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  • I’m always intrigued by how words and tone can be misconstrued in the comment “medium.” As someone who writes, I always found the comment section as a place to clarify and outline my thoughts and try and clear up any misunderstanding.

    A reply isn’t even necessarily for the person being replied to, but rather all the readers that come and read the comment thread. If one reader feels strongly enough to make a comment, other, more silent readers may have felt or thought the same thing. No matter how hard you try there are times when the message can get lost over a misunderstood metaphor or word choice.

    J.A. used the word “broken” in her original post, not to refer to broken humans, but to a “broken leg” in a metaphor on the current treatment for mental health in the United States and how that treatment is leading to more, not less incapacity overall.

    I read this reply to Birdsong as what it was, knowing J.A. so well, not a lecture, but an attempt to clarify, find common ground, and explain those areas where she felt her original comment had been misconstrued.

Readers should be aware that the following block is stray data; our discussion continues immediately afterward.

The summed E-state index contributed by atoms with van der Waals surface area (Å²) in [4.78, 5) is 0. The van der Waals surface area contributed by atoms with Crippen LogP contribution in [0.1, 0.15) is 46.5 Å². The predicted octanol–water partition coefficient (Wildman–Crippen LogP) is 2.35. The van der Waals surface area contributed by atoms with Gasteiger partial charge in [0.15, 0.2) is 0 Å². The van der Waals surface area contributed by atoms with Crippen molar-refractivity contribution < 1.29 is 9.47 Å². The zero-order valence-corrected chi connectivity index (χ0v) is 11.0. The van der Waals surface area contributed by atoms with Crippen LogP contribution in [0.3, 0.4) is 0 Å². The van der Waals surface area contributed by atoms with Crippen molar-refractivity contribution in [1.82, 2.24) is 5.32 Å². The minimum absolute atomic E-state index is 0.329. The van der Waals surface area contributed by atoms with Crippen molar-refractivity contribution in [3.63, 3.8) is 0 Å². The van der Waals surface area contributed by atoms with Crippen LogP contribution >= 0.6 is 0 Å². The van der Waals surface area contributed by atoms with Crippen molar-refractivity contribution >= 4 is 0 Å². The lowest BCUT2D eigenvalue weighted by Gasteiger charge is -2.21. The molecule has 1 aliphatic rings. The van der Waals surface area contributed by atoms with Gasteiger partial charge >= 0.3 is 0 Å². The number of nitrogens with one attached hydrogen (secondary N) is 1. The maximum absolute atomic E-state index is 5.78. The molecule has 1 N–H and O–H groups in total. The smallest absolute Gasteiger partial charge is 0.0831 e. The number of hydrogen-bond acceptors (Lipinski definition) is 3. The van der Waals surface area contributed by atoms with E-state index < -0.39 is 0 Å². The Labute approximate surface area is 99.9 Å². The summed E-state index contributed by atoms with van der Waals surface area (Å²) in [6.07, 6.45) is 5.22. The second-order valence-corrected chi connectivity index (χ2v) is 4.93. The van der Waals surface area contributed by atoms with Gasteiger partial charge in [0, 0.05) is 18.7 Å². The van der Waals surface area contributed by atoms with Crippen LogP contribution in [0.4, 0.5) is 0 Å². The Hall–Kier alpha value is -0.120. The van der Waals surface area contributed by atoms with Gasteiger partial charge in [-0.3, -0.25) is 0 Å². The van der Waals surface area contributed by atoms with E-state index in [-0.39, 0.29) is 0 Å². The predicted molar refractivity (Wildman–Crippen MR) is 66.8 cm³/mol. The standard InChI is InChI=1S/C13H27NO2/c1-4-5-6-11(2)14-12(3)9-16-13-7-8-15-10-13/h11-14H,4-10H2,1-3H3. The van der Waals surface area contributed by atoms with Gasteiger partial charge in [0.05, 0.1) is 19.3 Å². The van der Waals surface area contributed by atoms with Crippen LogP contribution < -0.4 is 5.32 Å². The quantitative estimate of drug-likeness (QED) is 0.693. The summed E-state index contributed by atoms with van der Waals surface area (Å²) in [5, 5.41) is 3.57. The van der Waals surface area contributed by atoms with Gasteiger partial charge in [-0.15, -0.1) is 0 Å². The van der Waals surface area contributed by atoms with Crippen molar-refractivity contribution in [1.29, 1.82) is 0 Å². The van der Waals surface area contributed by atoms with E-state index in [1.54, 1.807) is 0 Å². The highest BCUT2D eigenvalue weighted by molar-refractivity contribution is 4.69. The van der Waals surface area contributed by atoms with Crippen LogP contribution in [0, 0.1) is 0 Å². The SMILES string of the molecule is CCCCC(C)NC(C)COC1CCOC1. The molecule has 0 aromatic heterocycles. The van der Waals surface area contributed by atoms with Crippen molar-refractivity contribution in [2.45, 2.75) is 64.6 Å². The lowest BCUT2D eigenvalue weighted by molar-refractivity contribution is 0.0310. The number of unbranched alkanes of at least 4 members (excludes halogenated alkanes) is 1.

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  • I think you pointed out very well that criticism of psychiatry as a whole is not a criticism of medication. I also agree that medications change chemicals in the brain, which would be helpful to more people if we actually knew what chemicals needed to be changed, but we don’t. You mentioned that psychiatry was in its ugly “teen” years. I’m guessing the Nobel Prize for lobotomies was its childhood? Yes, the history is troubled.

    I disagree with you on really only on one very important point. Medications can and do cause suicide. I know of too many incidents personally and it isn’t a gasoline and car analogy. The medications for some people can be car bombs and in those times medication should take the blame. The clinical trials on the medications show this when the only variable is the drug and the suicides increase, where do you place the blame? (Even more insidious is the withdrawal from the medications can be the bomb.) It is why medications have warning labels, because they can be deadly bombs. Also as shown in the clinical trials for some, the medications may indeed be the gasoline to get them on airplanes and living their lives, but for others it is deadly. People need to be better informed before they put the key in the ignition.